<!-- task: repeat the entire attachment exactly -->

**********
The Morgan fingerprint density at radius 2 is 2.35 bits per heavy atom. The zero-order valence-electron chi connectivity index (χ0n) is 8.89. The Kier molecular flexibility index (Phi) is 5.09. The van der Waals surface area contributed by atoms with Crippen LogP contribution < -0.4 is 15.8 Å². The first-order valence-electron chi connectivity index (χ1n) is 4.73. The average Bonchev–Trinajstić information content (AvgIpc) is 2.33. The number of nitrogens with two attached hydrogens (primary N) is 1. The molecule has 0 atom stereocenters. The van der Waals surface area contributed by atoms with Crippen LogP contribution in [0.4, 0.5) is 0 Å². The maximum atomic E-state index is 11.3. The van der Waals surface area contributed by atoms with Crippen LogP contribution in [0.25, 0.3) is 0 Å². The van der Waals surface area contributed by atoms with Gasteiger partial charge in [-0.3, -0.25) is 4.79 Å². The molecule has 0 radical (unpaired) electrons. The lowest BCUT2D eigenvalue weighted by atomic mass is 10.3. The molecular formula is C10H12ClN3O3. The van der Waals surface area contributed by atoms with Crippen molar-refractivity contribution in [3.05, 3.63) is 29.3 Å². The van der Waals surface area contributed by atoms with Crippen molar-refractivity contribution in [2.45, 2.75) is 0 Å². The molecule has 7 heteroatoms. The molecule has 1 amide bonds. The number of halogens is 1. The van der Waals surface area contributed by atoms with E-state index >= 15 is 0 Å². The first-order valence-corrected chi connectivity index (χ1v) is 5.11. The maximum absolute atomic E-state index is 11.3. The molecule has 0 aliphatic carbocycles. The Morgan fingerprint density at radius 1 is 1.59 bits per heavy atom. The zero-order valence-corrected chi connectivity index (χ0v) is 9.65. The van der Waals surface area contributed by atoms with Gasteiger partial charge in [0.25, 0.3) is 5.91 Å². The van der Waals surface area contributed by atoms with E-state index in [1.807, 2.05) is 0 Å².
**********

The Morgan fingerprint density at radius 2 is 2.35 bits per heavy atom. The zero-order valence-electron chi connectivity index (χ0n) is 8.89. The Kier molecular flexibility index (Phi) is 5.09. The van der Waals surface area contributed by atoms with Crippen LogP contribution < -0.4 is 15.8 Å². The first-order valence-electron chi connectivity index (χ1n) is 4.73. The average Bonchev–Trinajstić information content (AvgIpc) is 2.33. The number of nitrogens with two attached hydrogens (primary N) is 1. The molecule has 0 atom stereocenters. The van der Waals surface area contributed by atoms with Crippen LogP contribution in [0.4, 0.5) is 0 Å². The maximum atomic E-state index is 11.3. The van der Waals surface area contributed by atoms with Crippen LogP contribution in [0.25, 0.3) is 0 Å². The van der Waals surface area contributed by atoms with Gasteiger partial charge in [-0.3, -0.25) is 4.79 Å². The molecule has 0 radical (unpaired) electrons. The lowest BCUT2D eigenvalue weighted by atomic mass is 10.3. The molecular formula is C10H12ClN3O3. The van der Waals surface area contributed by atoms with Crippen molar-refractivity contribution in [3.05, 3.63) is 29.3 Å². The van der Waals surface area contributed by atoms with Crippen molar-refractivity contribution in [2.45, 2.75) is 0 Å². The molecule has 7 heteroatoms. The molecule has 1 amide bonds. The number of halogens is 1. The van der Waals surface area contributed by atoms with E-state index >= 15 is 0 Å². The first-order valence-corrected chi connectivity index (χ1v) is 5.11. The maximum absolute atomic E-state index is 11.3. The molecule has 0 aliphatic carbocycles. The Morgan fingerprint density at radius 1 is 1.59 bits per heavy atom. The zero-order valence-corrected chi connectivity index (χ0v) is 9.65. The van der Waals surface area contributed by atoms with Gasteiger partial charge in [0.25, 0.3) is 5.91 Å². The van der Waals surface area contributed by atoms with E-state index in [1.807, 2.05) is 0 Å².